Thankfully, Facebook's Ads Manager tool combined with the vast depths of user data the platform commands as a whole makes for a potent mix when it comes to being able to identify, create and target bespoke groups of people. Custom audiences can be manipulated to offer you a much more appropriate end user for your specific ads, rendering them theoretically much more effective.
Split testing is a crucial - but often underused - way of determining the highest performing variant of two different approaches. Experimentation is the name of the game and chances are you'll end up with insight on ad performance that contradicts your initial presumptions - in the best possible way. Tests can be carried out via a number of angles:
For website conversion ads – whether you want your visitors to download content, submit a form, or complete a sale – you need to provide a cohesive customer journey that doesn’t leave them stranded. This requires the implementation of a user-friendly landing page, which is also mobile-friendly to account for the fact that most feed scrolling, ad clicking and site browsing will be done on mobile devices.
It should be a destination that reassures potential customers that they’re still in the right place and encourages them to proceed with completing the conversion. When a lead clicks on an ad for a specific offer or product and then arrives on your homepage, you’ve disrupted the flow of their navigation and are likely to lose the attention of all but the most determined customer. Similarly, if people land on a page that offers some form of continuity but then leaves them having to clicking around your site to complete their transaction, they may run out of time or desire to see the conversion through to the end.
Your audience's time is precious, so if you've been lucky enough to secure a brief moment of it then your priority should be to make their experience as consistent, straightfoward and frictionless as possible, with obstacles removed at all stages of the process.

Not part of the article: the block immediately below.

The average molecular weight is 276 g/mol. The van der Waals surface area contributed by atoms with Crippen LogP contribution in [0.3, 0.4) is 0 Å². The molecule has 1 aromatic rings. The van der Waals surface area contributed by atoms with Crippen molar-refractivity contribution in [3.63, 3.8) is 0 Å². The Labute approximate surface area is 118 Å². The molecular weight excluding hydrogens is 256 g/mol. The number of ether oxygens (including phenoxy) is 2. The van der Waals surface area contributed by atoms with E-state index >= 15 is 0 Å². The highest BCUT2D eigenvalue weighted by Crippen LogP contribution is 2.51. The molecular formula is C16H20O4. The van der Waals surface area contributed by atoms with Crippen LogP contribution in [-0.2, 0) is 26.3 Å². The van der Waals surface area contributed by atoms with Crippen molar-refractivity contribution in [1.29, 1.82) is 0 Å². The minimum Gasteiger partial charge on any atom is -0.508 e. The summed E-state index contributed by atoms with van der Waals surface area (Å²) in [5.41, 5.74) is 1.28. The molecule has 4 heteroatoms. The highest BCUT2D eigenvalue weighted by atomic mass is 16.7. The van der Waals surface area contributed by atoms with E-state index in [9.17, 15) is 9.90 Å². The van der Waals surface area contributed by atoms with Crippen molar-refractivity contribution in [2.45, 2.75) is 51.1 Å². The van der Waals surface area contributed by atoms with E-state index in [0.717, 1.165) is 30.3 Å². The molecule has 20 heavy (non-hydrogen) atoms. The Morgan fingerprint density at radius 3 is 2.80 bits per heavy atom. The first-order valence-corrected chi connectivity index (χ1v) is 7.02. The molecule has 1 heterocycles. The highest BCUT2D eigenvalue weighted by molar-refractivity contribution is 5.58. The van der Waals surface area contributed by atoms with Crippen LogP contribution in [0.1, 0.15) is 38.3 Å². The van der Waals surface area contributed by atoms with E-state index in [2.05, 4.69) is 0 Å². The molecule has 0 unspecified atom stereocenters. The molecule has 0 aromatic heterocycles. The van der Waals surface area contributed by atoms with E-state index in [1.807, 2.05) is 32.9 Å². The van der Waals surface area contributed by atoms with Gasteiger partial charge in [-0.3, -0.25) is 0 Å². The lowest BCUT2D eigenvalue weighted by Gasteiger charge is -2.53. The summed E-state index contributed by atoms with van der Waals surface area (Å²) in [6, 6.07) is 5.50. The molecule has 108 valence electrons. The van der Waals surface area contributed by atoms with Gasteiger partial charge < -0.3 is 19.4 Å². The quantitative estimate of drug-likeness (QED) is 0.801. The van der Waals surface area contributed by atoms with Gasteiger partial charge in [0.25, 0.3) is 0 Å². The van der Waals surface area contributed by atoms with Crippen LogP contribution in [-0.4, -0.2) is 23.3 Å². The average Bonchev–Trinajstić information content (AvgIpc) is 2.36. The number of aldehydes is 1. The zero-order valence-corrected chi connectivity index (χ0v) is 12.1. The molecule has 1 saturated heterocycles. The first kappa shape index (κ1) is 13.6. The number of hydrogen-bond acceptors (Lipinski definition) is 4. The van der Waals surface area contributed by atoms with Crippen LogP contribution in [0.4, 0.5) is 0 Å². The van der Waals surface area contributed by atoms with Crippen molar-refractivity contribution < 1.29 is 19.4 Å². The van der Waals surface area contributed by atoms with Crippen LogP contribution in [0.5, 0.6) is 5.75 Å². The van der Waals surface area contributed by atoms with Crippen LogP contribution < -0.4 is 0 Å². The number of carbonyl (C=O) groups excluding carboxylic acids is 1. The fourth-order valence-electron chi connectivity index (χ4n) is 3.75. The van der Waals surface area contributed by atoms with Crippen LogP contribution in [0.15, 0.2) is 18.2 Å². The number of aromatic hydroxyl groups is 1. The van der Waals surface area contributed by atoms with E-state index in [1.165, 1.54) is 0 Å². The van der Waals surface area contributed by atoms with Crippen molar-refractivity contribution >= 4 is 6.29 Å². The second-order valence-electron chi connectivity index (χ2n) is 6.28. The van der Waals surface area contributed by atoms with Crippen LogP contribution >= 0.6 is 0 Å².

Stock photos are invariably abundant, available and affordable, but the trade-off is that you run the risk of ending up with visual assets that don't truly align with your brand, aesthetic, products or, indeed, audience. This will only create a jarring effect that may greatly reduce the persuasive effect of your ad campaign and result in wasted budget or a disengaged target audience that comes away with a worsened impression of your brand.
By now there are a several sites, such as Canva and Unsplash, that focus on stock imagery that doesn't look so, well, stock. There are worse things you can do for your authenticity and trustworthiness that gathering together a range of natural shots that look and feel less staged, and there's more chance you will publish content that befits your brand.
As far as the copy you use in your ads goes, be wary of going into too much description and switching readers off before they've even got to the core message. Be succint, snappy, and to the point; reams of text will only serve to hamstring your campain as people served up the ad will find themselves in a battle with words rather than a clear, concise message.
Lastly, but perhaps most importantly, you should always embark on a Facebook ad campaign with a clear, predefined aim in order to achieve best results. This should also extend to the messaging of your ad which ought to give the user no doubts as to what is being asked of them. Consider the likely outcomes of these two examples:
The latter is a confusing combination of requests and may well do little more than leave the target audience thinking 'What do they want from me?' Social media is consumed at an ever-increasing pace and people scroll through their feeds at lightning speed. Your ad needs to very quickly and efficiently communicate your message rather than presenting complexity and multiple requests, which will only . Keep it simple, keep it relevant.
Q) How did you end up doing what you’re doing?
By accident! I did a Media and Communications degree and didn’t quite know what to do with it so I actually started working in a pub. I got talking to people in there who just so happened to...